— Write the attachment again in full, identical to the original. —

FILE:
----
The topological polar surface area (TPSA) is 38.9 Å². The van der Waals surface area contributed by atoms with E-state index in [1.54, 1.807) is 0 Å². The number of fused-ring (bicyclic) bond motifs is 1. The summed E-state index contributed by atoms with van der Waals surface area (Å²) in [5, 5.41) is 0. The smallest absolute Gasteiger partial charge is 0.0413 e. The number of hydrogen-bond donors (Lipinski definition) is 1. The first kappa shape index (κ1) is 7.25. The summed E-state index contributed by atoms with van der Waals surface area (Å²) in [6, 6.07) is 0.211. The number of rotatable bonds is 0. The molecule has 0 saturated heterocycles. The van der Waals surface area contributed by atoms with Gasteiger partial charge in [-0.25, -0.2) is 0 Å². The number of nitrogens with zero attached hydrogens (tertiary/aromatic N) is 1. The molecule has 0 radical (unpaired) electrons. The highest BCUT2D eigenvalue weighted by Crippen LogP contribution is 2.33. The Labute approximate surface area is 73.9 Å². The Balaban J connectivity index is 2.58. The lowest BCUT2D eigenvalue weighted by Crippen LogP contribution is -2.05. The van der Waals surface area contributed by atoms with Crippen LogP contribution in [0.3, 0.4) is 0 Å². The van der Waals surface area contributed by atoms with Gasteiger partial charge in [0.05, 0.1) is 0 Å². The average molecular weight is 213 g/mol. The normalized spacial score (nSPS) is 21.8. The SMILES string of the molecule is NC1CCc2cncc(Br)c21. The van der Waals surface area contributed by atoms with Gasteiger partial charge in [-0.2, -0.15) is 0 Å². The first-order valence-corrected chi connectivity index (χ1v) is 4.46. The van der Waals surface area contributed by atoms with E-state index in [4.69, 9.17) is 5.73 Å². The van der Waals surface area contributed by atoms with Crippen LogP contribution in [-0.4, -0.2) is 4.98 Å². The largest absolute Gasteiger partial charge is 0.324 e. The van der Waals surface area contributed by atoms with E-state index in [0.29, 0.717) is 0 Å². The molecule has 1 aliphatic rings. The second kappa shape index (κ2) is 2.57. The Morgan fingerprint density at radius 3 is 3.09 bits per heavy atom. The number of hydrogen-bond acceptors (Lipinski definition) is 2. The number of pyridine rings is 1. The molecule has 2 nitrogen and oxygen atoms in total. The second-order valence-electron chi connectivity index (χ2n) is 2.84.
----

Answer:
The topological polar surface area (TPSA) is 38.9 Å². The van der Waals surface area contributed by atoms with E-state index in [1.54, 1.807) is 0 Å². The number of fused-ring (bicyclic) bond motifs is 1. The summed E-state index contributed by atoms with van der Waals surface area (Å²) in [5, 5.41) is 0. The smallest absolute Gasteiger partial charge is 0.0413 e. The number of hydrogen-bond donors (Lipinski definition) is 1. The first kappa shape index (κ1) is 7.25. The summed E-state index contributed by atoms with van der Waals surface area (Å²) in [6, 6.07) is 0.211. The number of rotatable bonds is 0. The molecule has 0 saturated heterocycles. The van der Waals surface area contributed by atoms with Gasteiger partial charge in [-0.25, -0.2) is 0 Å². The number of nitrogens with zero attached hydrogens (tertiary/aromatic N) is 1. The molecule has 0 radical (unpaired) electrons. The highest BCUT2D eigenvalue weighted by Crippen LogP contribution is 2.33. The Labute approximate surface area is 73.9 Å². The Balaban J connectivity index is 2.58. The lowest BCUT2D eigenvalue weighted by Crippen LogP contribution is -2.05. The van der Waals surface area contributed by atoms with Crippen LogP contribution in [0.3, 0.4) is 0 Å². The van der Waals surface area contributed by atoms with Gasteiger partial charge in [0.05, 0.1) is 0 Å². The average molecular weight is 213 g/mol. The normalized spacial score (nSPS) is 21.8. The SMILES string of the molecule is NC1CCc2cncc(Br)c21. The van der Waals surface area contributed by atoms with Gasteiger partial charge in [-0.2, -0.15) is 0 Å². The first-order valence-corrected chi connectivity index (χ1v) is 4.46. The van der Waals surface area contributed by atoms with E-state index in [4.69, 9.17) is 5.73 Å². The van der Waals surface area contributed by atoms with Crippen LogP contribution in [-0.4, -0.2) is 4.98 Å². The largest absolute Gasteiger partial charge is 0.324 e. The van der Waals surface area contributed by atoms with E-state index in [0.29, 0.717) is 0 Å². The molecule has 1 aliphatic rings. The second kappa shape index (κ2) is 2.57. The Morgan fingerprint density at radius 3 is 3.09 bits per heavy atom. The number of hydrogen-bond acceptors (Lipinski definition) is 2. The number of pyridine rings is 1. The molecule has 2 nitrogen and oxygen atoms in total. The second-order valence-electron chi connectivity index (χ2n) is 2.84.